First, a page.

Over 60 minutes, the Oakland Raiders showed exactly how important quarterback Derek Carr was to their success in 2016.
The new year has been unkind to Oakland, who are now on their third quarterback in two weeks — Matt McGloin left the game with a shoulder injury and didn’t return in the 24-6 loss to the Denver Broncos.
Calling the Raiders’ performance grotesque might be more complimentary than otherwise as Oakland lost more yards to penalties than their offense made up for, and fumbled the ball away three times. McGloin threw for only 21 yards, with six completions on 11 attempts, while rookie Connor Cook posted a markedly better line of 150 passing yards, one touchdown and one interceptions, hitting his mark 14 times on 21 tries.
To recap: Oakland managed to stay mostly healthy through 14 games, and in the final two weeks of their best season in two decades, the Raiders have lost two quarterbacks, the two best bigs on the offensive front, and after winning 12 games with an underperforming defense.
The uninspired ground game was as inefficient as the passing game, Oakland rushed 16 times resulting in 57 yards.
Meanwhile, the Raiders allowed one of the league’s worst offenses to score 24 points.
That’s where the Raiders will leave off before traveling to Houston for one of the AFC’s two wild card games next weekend, which was all but unimaginable when the Raiders were dominating the Colts entering the fourth quarter of their final home game of 2016.
There’s a simpler way to describe the Raiders’ current predicament. They’re screwed.
Now pillaged by injuries, a roster that bought into a system and coaches who burned the candle from both sides, are staring at one of the most brutal season finales in team history.
Every bit of Carr’s brilliance was put on display Sunday, when the ground game stunk and the passing game was even worse. When Denver controlled the ball for 35 minutes to Oakland’s 24, and outgained the Raiders offense by 128 yards.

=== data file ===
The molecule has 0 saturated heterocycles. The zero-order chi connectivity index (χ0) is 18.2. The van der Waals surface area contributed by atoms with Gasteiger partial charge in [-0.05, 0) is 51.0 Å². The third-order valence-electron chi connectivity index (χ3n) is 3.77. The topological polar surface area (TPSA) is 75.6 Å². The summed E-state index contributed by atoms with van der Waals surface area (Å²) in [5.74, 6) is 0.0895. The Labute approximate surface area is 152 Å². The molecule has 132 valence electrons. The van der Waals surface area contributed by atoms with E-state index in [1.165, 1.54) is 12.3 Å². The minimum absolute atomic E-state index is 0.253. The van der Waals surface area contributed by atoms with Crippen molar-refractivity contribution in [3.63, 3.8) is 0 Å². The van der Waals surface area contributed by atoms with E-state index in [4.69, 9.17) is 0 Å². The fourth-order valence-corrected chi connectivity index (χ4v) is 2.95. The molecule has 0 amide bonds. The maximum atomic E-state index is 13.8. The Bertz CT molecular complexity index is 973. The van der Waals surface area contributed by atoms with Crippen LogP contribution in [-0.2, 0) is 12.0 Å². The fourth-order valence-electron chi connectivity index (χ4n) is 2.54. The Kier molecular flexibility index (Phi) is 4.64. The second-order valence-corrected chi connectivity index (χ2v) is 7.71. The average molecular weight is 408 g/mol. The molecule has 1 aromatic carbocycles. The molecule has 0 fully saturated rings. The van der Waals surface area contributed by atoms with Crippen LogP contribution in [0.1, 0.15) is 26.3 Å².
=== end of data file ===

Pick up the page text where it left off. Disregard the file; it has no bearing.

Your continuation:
Where Oakland’s 125 yards given up by way of yellow nylon eclipsed all of the production issued by running backs or their top three wide receivers. Which left head coach Jack Del Rio with a lowered chin and possibly even lower expectations heading into Houston next week.
Oakland finished the regular season with a 12-6 record, which would be good enough to win five of the league’s eight divisions, but not the AFC West. That’s something to hang one’s hat on, perhaps the type of person seeking reasons to remain optimistic.
But for many, it’s a cruel blow to the dreams of the realistic championship expectations that were bestowed by an increasing number of NFL experts until there were 11 minutes left in last week’s game.
And now, the realistic expectation is that the Raiders lose by a touchdown — but only for the optimist.
Jason Leskiw is SFBay’s Oakland Raiders beat writer and member of the Professional Football Writers of America. Follow @SFBay and @LeskiwSFBay on Twitter and at SFBay.ca for full coverage of Raiders football.